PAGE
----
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Is Your Diet Contributing to Your Back Pain?

Is Your Diet Contributing to Your Back Pain?

Back pain is a common problem that most adults face at some point in their lives. Though it’s temporary for some, others deal with long-term issues. Lower back pain hits about 25% of American adults in any given three-month period. 

Chronic back pain, lasting longer than three months, may involve chronic inflammation. Nerves, muscles, tendons, and other soft tissue can stay inflamed, contributing to ongoing pain that begins to interfere with daily life. 

Dr. James Nassiri of Westside Pain Specialists helps his patients deal with chronic pain in all varieties, and he points to diet as a powerful ally against the effects of lingering inflammation. The foods you eat can help — or hurt — inflammatory activity in your body. You may be able to eat your way to a pain-free back.

The role of inflammation

Inflammation is a natural body response to injury. In fact, it’s a critical part of the healing process. Inflammation helps your body fight infection or regrow tissue to fix damage. In that role, it’s an important contributor to your health. 

However, inflammation is a guest that can overstay its welcome. Chronic inflammation starts to harm your health, contributing to joint deterioration, heart disease, cancer, diabetes, and Alzheimer’s disease. 

Diet and the immune system

“You are what you eat,” the saying goes, and it’s certainly true when it comes to the activity of your immune system and inflammation too, further down the line. Choosing foods that support immune system function delivers health benefits across the board. 

Unhealthy foods cause the immune system to react as though you have an active infection. Instead of protecting you from pathogens, your body wastes resources protecting you from the foods you eat. 

It comes down to the presence or absence of a range of micronutrients in your body. In particular, a class of antioxidants called polyphenols have powerful anti-inflammatory properties, and they’re easy to acquire through your diet.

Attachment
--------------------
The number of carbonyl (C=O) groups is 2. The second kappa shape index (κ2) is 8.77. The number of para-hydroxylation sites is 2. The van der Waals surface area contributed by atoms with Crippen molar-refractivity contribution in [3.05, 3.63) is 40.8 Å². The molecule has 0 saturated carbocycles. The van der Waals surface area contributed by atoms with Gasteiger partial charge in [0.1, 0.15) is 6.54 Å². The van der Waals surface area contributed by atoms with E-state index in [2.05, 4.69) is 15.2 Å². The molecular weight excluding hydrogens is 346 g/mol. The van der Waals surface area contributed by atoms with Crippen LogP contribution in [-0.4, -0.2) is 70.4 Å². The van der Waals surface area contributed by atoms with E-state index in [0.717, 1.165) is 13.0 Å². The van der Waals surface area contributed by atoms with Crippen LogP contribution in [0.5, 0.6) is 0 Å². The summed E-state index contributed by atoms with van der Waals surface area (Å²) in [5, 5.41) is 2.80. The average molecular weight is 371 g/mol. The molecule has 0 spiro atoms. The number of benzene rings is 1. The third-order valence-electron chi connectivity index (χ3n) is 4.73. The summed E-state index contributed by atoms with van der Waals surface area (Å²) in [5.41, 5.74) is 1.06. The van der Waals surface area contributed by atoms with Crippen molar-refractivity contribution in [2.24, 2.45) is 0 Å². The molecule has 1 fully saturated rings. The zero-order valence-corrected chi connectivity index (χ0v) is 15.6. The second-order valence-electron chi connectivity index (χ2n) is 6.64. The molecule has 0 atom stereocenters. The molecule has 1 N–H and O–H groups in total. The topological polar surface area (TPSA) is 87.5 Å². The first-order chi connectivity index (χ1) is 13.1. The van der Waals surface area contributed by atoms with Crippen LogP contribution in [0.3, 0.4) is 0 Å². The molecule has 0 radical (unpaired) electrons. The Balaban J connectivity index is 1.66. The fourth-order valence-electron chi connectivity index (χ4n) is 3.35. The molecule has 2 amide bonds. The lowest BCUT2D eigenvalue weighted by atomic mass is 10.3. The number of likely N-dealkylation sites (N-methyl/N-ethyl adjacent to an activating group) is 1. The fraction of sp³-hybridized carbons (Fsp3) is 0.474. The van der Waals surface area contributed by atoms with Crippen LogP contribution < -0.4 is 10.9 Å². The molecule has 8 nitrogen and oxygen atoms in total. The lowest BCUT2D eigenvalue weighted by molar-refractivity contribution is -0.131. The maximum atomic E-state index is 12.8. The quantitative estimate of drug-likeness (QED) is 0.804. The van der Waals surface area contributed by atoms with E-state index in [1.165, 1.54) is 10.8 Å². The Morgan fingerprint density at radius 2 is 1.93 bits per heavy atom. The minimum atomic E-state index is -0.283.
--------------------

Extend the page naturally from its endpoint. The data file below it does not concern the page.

While you won’t suffer from a lack of polyphenols the way you might with some vitamins and minerals, you won’t enjoy the risk-reducing benefits they provide. 

Polyphenol sources

While you can add polyphenols through dietary supplements, eating a range of fresh and delicious foods provides a direct and natural source. Consider these eight groups for their antioxidant value: 


Chokeberries and elderberries have the highest polyphenol content, followed by blueberries, black currants, blackberries, raspberries, and strawberries.

Cocoa powder

Dark chocolate is a good source of polyphenols, while milk chocolate has very little.


Usually used for their fiber boost, flaxseeds provide polyphenols too.

Herbs and spices

As well as making your foods tasty, things like oregano, thyme, rosemary, sage, cloves, and peppermint add polyphenols too.


In moderate quantities, nuts are full of nutrition including polyphenols, fiber, and protein.


Most vegetables have some level of polyphenol content, with the superstars being artichokes, red onions, and spinach.


Black olives are richer in polyphenols than green, but both are excellent contributors.

Tea and coffee

You can start your day knowing you’re contributing to your future good health.

Adding these good habits to your diet helps with the long-term anti-inflammatory picture. Having a handful of nuts now probably won’t clear up your back pain by dinnertime. 

As you wait for the effects of healthy eating to contribute to a back pain solution, visit Westside Pain Specialists in Beverly Hills or Rancho Cucamonga, California, for immediate pain management. Call the nearest office today to schedule a consultation with Dr. Nassiri.

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